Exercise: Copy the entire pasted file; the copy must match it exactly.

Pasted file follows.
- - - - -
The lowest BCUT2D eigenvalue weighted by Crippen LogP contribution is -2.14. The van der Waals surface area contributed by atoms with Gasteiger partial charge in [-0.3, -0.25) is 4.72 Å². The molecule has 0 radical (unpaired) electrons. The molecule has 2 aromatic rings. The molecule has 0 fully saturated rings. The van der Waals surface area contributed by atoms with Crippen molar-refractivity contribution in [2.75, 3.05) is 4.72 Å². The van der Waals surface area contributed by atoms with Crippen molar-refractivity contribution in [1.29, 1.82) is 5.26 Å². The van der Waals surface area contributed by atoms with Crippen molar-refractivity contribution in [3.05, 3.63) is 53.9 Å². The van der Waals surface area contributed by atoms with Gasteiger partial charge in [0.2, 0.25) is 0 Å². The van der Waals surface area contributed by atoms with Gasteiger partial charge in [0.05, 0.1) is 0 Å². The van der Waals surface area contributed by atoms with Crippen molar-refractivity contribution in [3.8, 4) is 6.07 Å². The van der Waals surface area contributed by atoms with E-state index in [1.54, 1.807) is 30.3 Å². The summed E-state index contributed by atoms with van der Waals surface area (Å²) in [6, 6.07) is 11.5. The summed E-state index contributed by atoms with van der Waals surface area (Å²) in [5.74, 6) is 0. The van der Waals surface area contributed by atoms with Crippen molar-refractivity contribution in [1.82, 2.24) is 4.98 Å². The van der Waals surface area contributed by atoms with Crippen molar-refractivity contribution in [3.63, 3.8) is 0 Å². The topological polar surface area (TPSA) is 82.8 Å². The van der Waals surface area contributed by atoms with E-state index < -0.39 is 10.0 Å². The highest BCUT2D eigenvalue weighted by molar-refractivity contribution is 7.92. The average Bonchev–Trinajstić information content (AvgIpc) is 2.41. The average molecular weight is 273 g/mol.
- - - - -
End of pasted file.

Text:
The lowest BCUT2D eigenvalue weighted by Crippen LogP contribution is -2.14. The van der Waals surface area contributed by atoms with Gasteiger partial charge in [-0.3, -0.25) is 4.72 Å². The molecule has 0 radical (unpaired) electrons. The molecule has 2 aromatic rings. The molecule has 0 fully saturated rings. The van der Waals surface area contributed by atoms with Crippen molar-refractivity contribution in [2.75, 3.05) is 4.72 Å². The van der Waals surface area contributed by atoms with Crippen molar-refractivity contribution in [1.29, 1.82) is 5.26 Å². The van der Waals surface area contributed by atoms with Crippen molar-refractivity contribution in [3.05, 3.63) is 53.9 Å². The van der Waals surface area contributed by atoms with Gasteiger partial charge in [0.2, 0.25) is 0 Å². The van der Waals surface area contributed by atoms with Gasteiger partial charge in [0.05, 0.1) is 0 Å². The van der Waals surface area contributed by atoms with Crippen molar-refractivity contribution in [3.8, 4) is 6.07 Å². The van der Waals surface area contributed by atoms with E-state index in [1.54, 1.807) is 30.3 Å². The summed E-state index contributed by atoms with van der Waals surface area (Å²) in [6, 6.07) is 11.5. The summed E-state index contributed by atoms with van der Waals surface area (Å²) in [5.74, 6) is 0. The van der Waals surface area contributed by atoms with Crippen molar-refractivity contribution in [1.82, 2.24) is 4.98 Å². The van der Waals surface area contributed by atoms with Crippen molar-refractivity contribution in [3.63, 3.8) is 0 Å². The topological polar surface area (TPSA) is 82.8 Å². The van der Waals surface area contributed by atoms with E-state index < -0.39 is 10.0 Å². The highest BCUT2D eigenvalue weighted by molar-refractivity contribution is 7.92. The average Bonchev–Trinajstić information content (AvgIpc) is 2.41. The average molecular weight is 273 g/mol.